He thought she wouldn't want to spend her whole life with a man who does not have a leg. But love is a hopeful thing.
Love surprises us, in ways more than many. When we expect nothing but disappointment, it fills our life with unfathomable joy and says that we deserved it. Love stays when it should and leaves when it should. Throughout its presence in our lives, love makes us feel various intense emotions. But at the end of our lives, love makes us realize that our lives had meaning and how lucky we were to have experienced something so divine.
Something similar happened with D-Day hero Ken Foster. He lost a leg during World War II and thought he would lose his partner because why would a woman want to spend her entire life with a differently-abled man? Today, 75 years after they wed, they are planning their honeymoon, reports the Mirror.
The couple could never plan a honeymoon in the early phase of their marriage because Ken was still recovering from his amputation and his wife, Vera, had to go back to work. When Ken came around after losing one leg he thought his young, 18-year-old ladylove would not want to be with a man with one leg.
But their love and her man meant a great deal to Vera. She said, "Many injured men were getting letters from wives or sweethearts giving them up." She added, “But as far as I’m concerned it is the man himself who counts.”
Ken met Vera on his first-ever holiday and sparks flew instantly.
But sadly and suddenly, they had to part soon because he enlisted in a Yorkshire regiment and went to train for D-Day. He says of the invasion in June 1944, “We didn’t know the plan. We were in tents in camps and then suddenly we were off and crossing the Channel.”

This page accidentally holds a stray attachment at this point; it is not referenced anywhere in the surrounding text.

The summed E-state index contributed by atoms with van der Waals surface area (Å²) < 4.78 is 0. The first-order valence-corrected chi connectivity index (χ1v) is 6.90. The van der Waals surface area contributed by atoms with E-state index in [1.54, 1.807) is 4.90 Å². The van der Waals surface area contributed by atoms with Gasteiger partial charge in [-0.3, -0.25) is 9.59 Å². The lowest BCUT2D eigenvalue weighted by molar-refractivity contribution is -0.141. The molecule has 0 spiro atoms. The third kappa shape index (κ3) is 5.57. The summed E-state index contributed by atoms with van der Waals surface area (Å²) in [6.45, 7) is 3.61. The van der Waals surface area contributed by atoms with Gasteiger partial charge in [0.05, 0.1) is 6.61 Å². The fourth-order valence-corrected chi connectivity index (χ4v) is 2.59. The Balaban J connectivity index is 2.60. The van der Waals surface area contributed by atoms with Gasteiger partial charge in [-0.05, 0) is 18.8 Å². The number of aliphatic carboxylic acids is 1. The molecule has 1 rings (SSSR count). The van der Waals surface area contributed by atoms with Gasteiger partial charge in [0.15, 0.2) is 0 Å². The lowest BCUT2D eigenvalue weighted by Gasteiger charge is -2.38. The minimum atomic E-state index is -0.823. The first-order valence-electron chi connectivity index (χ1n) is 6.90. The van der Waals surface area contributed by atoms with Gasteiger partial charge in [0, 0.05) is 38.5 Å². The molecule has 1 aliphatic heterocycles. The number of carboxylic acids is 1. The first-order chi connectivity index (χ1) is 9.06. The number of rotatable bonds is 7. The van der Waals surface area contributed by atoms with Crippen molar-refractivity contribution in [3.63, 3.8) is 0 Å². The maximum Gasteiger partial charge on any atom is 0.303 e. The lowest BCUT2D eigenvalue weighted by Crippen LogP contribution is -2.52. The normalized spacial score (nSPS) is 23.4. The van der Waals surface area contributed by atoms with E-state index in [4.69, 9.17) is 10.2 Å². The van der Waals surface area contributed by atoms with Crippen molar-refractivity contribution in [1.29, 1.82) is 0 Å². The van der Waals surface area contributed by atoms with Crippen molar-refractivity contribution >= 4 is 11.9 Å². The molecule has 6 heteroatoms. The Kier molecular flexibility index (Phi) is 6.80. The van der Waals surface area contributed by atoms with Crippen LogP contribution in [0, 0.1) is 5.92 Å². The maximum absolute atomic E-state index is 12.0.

Describing the event which cost him his leg, Ken added, “We were on an anti-tank battery and I got unlucky when a shell came in. “I saw me boot with a sock go up in the air and I looked down and my foot were hanging on by bits of skin."
“It was like my leg had been put in a bucket of boiling hot water. When we got to the first aid centre, the first thing you got was a pot of hot, sweet tea. They put a dressing on the wound and then did an operation in a field hospital," he revealed.
All of this did not trouble him as much as the thought of losing Vera did, “It didn’t worry me so much; losing Vera was all I could think about,” he said.
But Vera's love for him was greater than that. The couple got married six months after the accident and went on to have three children, who are now 73, 72 and 75.
Vera said, “We got married on Saturday and I went back home and he went back to hospital on Monday morning, no honeymoon." She added, “I went back to my job as a nursery nurse while he was in and out of hospital. But this year we’re going to Eastbourne which is where we would have gone."
“You’ve got to work at being married. There’s no his and hers, it’s all ours. We had hard times but we are lucky with the lives we have had.”